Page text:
Fox Plants Roots In Roadshow
|The First RKO Palace Ad For Their Roadshow Roots Premiere|
Darryl Zanuck had been exec in production charge at 20th since the outfit was mid-30's formed. He left in '56 to produce a Tiffany line of literary adaptations to beat back junk on TV. DFZ was for giving the lost adult audience a reason to dress up and attend movies. The Roots of Heaven dramatized a zealot's effort to rescue African elephants from poachers, and colonial government enablers of same. With initially cast William Holden, it might have worked, but Holden couldn't get
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Fox aimed for Christmas general release and abandonment of hard-ticket policy. The roadshow experiment, what Fox called "a trial balloon," failed for blunt reason that The Roots Of Heaven was not an attraction to justify inflated pricing on reserve seats. Neither was The Barbarian and The Geisha, reason good as any why 20th bent to the will of exhibition and offered both these John Huston letdowns to wider distribution without strings. For himself, Huston pitched in where possible, giving trade interviews amounting to travel lectures minus slides. Hazard of
|Juliette Greco --- By All Accounts, A Good Singer, and in The Roots Of Heaven, Not At All a Bad Actress, Remembered Now as One Of Zanuck's Mistress/Discoveries|
Zanuck had been bullish going in. It has majesty written all over it, said he prior to the Palace opening. While it runs two hours, twenty minutes, it is over before you know it. Others disagreed, thus the reel-or-so haircut DFZ gave The Roots Of Heaven. Distributors Complaining About Length Of "Big" Pix, observed Variety about shows which run around two hours and drag in the doing. Age old conflicts between East and West Coasts (selling vs. production)were nothing new, the former pointing up fact that an extra 15 or 20 minutes can add up to a tidy sum when a company puts out 300 or more prints. Maybe it was time to reign in creative indulgence gone overboard. Directors of renown are being given more leeway on the (West) Coast today under the independent setups, and are reluctant to cut their footage, particularly if a lot of work was involved getting it. The trade referred specifically to offenders then on view, including Inn Of The Sixth Happiness, The Big Country, and The Buccaneer, as well as The Roots Of Heaven.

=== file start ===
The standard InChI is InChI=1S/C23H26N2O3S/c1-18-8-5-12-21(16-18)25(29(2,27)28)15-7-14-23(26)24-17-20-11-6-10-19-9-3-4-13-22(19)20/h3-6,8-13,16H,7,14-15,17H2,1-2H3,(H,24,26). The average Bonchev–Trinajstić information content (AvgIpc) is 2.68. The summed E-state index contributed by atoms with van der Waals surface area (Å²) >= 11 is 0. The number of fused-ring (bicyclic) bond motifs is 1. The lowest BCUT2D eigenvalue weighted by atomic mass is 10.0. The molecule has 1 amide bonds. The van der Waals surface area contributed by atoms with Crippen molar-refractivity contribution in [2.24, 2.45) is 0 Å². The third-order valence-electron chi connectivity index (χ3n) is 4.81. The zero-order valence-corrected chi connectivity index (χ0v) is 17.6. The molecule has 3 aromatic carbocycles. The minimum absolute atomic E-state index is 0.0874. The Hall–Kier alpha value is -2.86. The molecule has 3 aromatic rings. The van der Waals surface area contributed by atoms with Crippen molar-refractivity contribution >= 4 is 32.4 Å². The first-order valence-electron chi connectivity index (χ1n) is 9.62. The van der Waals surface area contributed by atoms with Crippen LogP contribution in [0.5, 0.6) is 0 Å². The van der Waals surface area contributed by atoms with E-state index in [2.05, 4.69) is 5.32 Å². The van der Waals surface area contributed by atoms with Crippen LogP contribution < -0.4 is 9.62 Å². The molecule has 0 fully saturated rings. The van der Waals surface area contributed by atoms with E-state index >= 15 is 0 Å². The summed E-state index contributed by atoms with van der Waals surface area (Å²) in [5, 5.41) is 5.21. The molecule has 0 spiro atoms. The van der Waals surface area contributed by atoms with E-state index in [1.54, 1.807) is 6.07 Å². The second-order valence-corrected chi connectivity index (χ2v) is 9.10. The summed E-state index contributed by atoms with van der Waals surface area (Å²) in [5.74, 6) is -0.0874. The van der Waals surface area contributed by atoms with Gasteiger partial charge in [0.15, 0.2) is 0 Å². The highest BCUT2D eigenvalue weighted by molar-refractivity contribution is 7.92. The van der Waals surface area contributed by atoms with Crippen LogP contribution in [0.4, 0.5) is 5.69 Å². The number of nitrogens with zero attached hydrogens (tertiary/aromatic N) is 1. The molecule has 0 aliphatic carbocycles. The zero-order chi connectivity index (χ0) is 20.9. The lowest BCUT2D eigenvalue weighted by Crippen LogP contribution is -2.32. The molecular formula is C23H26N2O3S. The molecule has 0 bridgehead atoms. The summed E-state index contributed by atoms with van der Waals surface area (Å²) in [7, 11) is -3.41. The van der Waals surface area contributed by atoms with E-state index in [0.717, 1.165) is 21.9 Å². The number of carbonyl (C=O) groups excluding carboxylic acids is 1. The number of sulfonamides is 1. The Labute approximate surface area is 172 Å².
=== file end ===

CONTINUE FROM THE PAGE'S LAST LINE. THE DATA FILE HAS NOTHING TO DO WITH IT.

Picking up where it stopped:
From a roadshow that tanked, Fox let air out of promoting tires with a general release pressbook of only twelve pages and fairly dispirited ones at that. Did they really expect small venues to hold their own "Red Carpet Premieres" as suggested? And it wasn't news that "prestige" meant little in the hinterlands. There was a half-hour production film Zanuck had done in Africa that was network-run by ABC in November, then made available gratis to showmen who could place it on local stations (how many bothered, I don't know --- are there prints of this subject around?). Roots was, not unexpectedly, nixed in the stix. Small towns wanted Tarzan or Bomba pacing jungles, not Trevor Howard on elephant guard duty, and the film's pretentious title gave action fans little to conjure with. Distributors concentrated more and more on urban centers for grosses by 1958, but rural situations were essential to drag product into profit, and The Roots Of Heaven was distinctly not their preferred bill of fare.
Trades by mid-1959 revealed Roots' struggle to crack its first million in domestic rentals, a humiliating figure Fox confirmed, though everyone by then knew it was their biggest loss from what had been a rotten year (The Roots Of Heaven crept over a foreign rentals threshold to $1.1 million). 1963 brought network premiering on NBC --- they'd broadcast nearly the whole of Fox's 50's backlog on Saturday, and later Monday, primetime movies. The Roots Of Heaven was syndicated by September of the same year with forty-five other 20th features just off NBC rotation. Whatever values Huston derived from